Introduction to HTML
I recently wrote two posts regarding designing Web sites: Designing Web Pages: Tables or CSS and Introduction to Cascading Stylesheets (CSS). The information presented in both of those articles may be advanced for those just starting out with creating Web pages.
I decided to create this post to provide an introduction to HTML and create a Web page. This post will create a very simple Web page that you can then display in a Web browser.
What is HTML?
Everyone who is online has heard of HTML, but may not know exactly what it is or how it is used on the Internet. HTML is an acronym for HyperText Markup Language. It is the primary language of Web pages. It is not a programming language, such as C or Visual Basic, as it is not compiled into a program. It is simply a markup language.
A markup language is used to display text and other information about the text. The other information about the text can include anything from size, font to weight and position. For examples of the different ways the text can be changed simply look at this blog and you’ll notice how the text can be changed.
Other elements can also be included in a HTML document such as images, sounds, and videos. For the purpose of this post, we’ll keep it simple and focus on the text of a Web page.
How can you control the look of the text on a Web page? Through the use of what are known as tags.
HTML uses tags to define areas of a Web page. Tags usually come in pairs: an opening and closing tag. The tags change anything that is placed between them. There are many standard tags that make up the HTML language, and as you make Web pages you will begin to known and understand each tag.
As mentioned, a tag pairing contains both an opening and closing tag. For example, to apply bold to text you will use the tag pair: <b> </b>. You will notice that the closing tag contains a / (slash) character. This is standard for all closing tags. Any text placed between those two bold tags will appear bold within a Web browser.
The bold tag is just one of many standard tags used to create a HTML Web page. It is beyond the scope of this post to list them all, but you will see other tags in the example below.
Create a Simple Web Page
Now that you have a basic understanding of what HTML is, it is time now for an example. For this example you will need a simple text editor, such as Windows Notepad. The editor doesn’t matter, so use whatever you are comfortable with.
- Create new directory somewhere on your hard drive called htmlex. We will save the HTML file in this directory.
- Open up your text editor.
- Copy (or type) the following into the editor:
- Save the file to the directory created in step 1. Name the new file test1.htm.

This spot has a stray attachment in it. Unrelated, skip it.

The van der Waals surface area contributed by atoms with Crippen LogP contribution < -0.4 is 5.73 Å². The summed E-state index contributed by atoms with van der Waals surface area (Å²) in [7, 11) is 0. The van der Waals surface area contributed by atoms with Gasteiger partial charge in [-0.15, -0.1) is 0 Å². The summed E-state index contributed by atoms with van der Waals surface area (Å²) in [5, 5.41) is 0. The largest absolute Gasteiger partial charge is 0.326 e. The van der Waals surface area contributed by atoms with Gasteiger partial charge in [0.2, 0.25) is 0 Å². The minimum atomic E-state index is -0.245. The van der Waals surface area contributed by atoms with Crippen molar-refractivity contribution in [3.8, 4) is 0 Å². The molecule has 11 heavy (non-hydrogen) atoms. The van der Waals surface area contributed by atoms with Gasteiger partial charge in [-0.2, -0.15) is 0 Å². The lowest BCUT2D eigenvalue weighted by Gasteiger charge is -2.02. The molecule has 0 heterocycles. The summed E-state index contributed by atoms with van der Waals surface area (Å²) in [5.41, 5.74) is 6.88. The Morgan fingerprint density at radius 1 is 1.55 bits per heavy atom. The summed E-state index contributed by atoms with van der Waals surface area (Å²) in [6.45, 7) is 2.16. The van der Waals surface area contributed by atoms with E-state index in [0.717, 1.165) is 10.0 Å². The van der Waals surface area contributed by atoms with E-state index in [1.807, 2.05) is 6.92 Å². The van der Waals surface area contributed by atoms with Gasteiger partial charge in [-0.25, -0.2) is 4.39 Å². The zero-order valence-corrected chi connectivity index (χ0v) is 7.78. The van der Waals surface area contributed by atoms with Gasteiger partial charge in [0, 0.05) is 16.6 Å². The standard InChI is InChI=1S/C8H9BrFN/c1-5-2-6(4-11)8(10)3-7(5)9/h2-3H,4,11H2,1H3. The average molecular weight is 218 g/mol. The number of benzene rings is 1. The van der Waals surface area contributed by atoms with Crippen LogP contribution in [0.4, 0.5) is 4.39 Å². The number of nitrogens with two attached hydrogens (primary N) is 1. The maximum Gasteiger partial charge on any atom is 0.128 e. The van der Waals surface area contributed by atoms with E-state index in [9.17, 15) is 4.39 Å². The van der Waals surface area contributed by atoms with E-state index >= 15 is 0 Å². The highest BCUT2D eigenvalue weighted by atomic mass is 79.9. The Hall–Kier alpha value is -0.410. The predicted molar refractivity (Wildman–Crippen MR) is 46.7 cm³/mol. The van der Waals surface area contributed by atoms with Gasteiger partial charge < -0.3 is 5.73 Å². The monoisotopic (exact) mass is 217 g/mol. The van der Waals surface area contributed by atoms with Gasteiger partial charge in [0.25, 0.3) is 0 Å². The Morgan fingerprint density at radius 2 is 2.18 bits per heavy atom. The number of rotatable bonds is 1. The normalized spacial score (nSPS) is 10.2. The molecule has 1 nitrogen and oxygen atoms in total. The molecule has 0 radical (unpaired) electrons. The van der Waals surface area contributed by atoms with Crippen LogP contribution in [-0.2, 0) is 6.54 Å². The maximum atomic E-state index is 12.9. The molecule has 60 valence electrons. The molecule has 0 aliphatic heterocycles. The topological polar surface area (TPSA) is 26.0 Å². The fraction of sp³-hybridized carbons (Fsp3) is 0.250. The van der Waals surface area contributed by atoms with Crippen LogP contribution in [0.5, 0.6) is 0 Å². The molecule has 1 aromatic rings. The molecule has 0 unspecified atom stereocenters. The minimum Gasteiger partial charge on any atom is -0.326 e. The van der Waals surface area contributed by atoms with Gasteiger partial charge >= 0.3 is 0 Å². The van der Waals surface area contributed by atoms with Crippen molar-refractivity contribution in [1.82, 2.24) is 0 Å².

- Open up Windows Explorer and navigate to the directory contain your HTML file.
- Double-click the test1.htm file to open it up in your preferred Web browser.
You should now see the message Hello world! in your browser. Congratulations! You just created a Web page.
What exactly are the tags in your HTML document? Lets take a look at what comprises the Web page.
Elements of the Web Page
In the example above you will notice a series of tags. The first tag in the Web page is the html tag. This tells the browser that the markup language is HTML and your entire Web page will be located within this tag.
The next tag is the head tag. In our example, the head tag is empty (nothing between the opening and closing tag), but for most of Web pages such things as stylesheets, the title and meta tags are located here.
The body tag is next and contains the actual body of your Web page. What you see displayed in your Web browser is located within this tag.
The final tag in our example is the p tag, or paragraph tag. This identifies a paragraph of text. If you wish to bold the text in our example, then include the b tag pair between the p tag pair as such:
If you do the above, save your file and refresh your Web browser window, you will now notice that the text is now bold. If you were to move the closing b tag between Hello and world you will now only see the word Hello in bold. Remember that the tags change anything that are between its opening and closing tags.
Creating Web pages using HTML is very easy too do and requires nothing more than a text editor. The HTML markup language may seem complex at first, but the more you create Web pages, the more your will learn. HTML is meant to be easy to learn and use and it can be used to apply any look to your Web site. There are many more tags you can use to create great looking Web pages than those shown in this post.